Presentation on theme: "DFID’s approach to research funding, what’s new and how to get your proposal funded Sue Kinn and Malcolm McNeil Research and Evidence Division (RED) LSTM."— Presentation transcript:
DFID’s approach to research funding, what’s new and how to get your proposal funded Sue Kinn and Malcolm McNeil Research and Evidence Division (RED) LSTM Wednesday 20 th November 2013
How DFID programmes work Working through governments (bilateral) –Country-led approach With other donors and aid agencies –Poverty reduction strategies –Harmonisation and alignment –Longer term and more predictable aid Accountability and tackling corruption Encourage private sector, including NGOs and civil society providers Post-conflict and Fragile states (500 million people) Long term improvements to basic services
Current issues in DFID Value for money Impact of aid spending on the poor Transparency Accountability Working with new donors –Foundations –Emerging economies Working with the private sector Avoiding duplication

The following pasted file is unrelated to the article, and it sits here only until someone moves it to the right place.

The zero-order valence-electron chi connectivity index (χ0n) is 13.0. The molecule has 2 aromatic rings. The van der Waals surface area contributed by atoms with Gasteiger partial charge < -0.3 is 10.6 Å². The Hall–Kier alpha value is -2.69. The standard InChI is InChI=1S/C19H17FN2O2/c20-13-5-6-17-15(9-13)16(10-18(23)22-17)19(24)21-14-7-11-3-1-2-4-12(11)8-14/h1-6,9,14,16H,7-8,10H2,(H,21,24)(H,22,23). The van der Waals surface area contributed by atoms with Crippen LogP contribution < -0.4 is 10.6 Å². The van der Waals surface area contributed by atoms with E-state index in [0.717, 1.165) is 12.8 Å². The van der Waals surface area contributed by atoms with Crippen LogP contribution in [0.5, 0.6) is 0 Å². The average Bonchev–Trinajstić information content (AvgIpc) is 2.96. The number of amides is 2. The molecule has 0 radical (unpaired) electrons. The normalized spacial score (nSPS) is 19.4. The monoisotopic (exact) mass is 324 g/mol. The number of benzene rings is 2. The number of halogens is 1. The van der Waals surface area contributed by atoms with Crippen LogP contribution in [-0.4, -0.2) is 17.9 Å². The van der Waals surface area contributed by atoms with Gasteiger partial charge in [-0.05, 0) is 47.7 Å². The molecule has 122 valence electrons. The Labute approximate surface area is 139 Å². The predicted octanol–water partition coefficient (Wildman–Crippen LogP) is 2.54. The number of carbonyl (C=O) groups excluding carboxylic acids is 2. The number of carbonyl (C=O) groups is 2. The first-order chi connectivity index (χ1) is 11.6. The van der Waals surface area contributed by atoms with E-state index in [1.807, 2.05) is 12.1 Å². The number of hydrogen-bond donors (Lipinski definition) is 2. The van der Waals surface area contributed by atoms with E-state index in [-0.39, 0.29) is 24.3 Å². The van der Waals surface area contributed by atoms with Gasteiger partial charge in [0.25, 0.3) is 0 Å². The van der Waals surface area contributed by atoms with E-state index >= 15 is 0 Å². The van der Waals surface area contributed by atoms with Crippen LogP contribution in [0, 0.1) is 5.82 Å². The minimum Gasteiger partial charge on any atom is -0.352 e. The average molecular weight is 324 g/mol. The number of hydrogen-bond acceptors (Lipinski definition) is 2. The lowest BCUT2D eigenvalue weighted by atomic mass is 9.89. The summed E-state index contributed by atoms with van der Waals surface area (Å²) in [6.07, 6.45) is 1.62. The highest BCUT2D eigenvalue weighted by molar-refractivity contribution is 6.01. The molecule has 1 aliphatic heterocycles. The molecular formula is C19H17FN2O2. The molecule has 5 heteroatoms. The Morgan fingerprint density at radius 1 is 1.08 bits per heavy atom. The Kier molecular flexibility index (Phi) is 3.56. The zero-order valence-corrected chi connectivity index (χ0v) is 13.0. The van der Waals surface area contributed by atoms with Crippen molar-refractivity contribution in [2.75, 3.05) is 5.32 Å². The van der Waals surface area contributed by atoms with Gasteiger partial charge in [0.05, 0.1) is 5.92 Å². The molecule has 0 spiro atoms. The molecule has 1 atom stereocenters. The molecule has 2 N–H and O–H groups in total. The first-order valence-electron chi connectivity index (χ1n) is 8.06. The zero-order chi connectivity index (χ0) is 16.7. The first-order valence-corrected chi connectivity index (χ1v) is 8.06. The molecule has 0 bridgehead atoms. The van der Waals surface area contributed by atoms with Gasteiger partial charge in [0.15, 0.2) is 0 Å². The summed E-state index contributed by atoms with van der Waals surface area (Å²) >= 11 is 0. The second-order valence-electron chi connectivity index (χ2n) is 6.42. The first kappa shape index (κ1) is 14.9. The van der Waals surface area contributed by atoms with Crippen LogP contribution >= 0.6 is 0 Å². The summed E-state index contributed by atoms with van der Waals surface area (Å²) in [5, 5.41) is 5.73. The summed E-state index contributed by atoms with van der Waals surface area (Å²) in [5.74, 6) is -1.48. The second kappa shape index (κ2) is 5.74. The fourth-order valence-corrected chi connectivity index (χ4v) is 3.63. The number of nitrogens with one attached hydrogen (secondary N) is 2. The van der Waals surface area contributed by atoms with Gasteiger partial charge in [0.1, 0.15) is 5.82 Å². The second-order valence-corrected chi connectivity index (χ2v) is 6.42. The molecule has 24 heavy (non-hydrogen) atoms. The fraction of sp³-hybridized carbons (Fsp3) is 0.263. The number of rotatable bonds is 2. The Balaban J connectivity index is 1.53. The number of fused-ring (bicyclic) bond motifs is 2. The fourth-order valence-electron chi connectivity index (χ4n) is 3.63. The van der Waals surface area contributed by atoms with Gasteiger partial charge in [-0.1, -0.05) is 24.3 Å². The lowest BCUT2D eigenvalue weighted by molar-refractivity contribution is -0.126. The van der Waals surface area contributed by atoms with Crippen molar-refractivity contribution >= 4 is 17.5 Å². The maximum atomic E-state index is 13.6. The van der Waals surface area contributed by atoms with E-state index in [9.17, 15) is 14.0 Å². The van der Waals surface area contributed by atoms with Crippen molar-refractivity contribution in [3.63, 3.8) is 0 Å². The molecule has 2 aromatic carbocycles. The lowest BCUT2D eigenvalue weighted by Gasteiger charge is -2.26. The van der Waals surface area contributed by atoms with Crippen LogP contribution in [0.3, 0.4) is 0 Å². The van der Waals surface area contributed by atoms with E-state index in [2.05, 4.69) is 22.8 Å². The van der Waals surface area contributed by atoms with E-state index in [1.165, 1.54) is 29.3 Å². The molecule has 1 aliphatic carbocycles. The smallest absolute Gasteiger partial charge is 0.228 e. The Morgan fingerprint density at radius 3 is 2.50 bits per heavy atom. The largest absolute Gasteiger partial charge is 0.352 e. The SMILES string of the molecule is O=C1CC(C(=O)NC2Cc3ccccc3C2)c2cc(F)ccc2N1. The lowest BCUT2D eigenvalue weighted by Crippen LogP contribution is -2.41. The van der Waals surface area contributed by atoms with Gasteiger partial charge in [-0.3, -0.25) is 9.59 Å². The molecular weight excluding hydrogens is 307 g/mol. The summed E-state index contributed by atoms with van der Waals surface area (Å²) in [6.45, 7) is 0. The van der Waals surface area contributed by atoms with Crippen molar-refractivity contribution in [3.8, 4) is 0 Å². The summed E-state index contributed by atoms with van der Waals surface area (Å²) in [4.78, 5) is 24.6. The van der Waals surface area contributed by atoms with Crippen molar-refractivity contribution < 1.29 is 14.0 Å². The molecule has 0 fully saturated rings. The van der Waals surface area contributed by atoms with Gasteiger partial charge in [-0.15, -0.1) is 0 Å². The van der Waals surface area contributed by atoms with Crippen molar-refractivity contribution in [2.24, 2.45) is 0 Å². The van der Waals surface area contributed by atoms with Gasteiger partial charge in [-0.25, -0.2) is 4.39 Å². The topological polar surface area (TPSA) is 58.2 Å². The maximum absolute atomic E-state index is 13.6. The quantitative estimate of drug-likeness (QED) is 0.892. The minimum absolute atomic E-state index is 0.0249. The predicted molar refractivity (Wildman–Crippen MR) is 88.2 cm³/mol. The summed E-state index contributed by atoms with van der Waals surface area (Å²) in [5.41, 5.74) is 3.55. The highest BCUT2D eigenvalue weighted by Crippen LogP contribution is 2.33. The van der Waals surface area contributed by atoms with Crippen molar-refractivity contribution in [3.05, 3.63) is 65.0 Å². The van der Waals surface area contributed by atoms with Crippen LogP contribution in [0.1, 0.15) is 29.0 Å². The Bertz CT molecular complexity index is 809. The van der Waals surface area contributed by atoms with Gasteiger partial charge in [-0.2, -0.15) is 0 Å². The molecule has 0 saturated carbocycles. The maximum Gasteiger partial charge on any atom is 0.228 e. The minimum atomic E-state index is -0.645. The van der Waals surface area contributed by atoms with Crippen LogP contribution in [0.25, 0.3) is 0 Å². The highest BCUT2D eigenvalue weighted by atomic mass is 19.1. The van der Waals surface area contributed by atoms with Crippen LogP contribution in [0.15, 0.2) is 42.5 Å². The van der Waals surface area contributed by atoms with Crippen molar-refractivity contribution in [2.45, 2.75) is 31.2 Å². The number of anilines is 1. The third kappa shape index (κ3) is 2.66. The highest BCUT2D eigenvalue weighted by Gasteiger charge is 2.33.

DFID priority areas Climate and environment Malaria and neglected tropical diseases Reproductive, maternal and newborn health Nutrition and food security Water and sanitation Wealth creation and private sector Support to civil society Humanitarian and emergency response
Why do we need research? (1) Many current advances in development rest on evidence from previously conducted research, some quite old. The best researched areas (where there has been investment in new products and greatest evidence on which to base decisions) are those where the greatest progress has been made, e.g. vaccinations, child mortality. Evidence of what works, new products and innovations are often thin, poor quality or lacking in many areas of development.
Why do we need research? (2) Without research, development will go backwards - we must continue to innovate to meet the evolving needs of the poor. –Pathogens develop resistance to prevention and control mechanisms –New diseases emerge and others can become more virulent and cause disease. –Natural disasters and shocks can have a devastating impact on people’s lives and livelihoods. We need to understand how best to deliver effective services at scale We need to understand key development questions to support best policy choices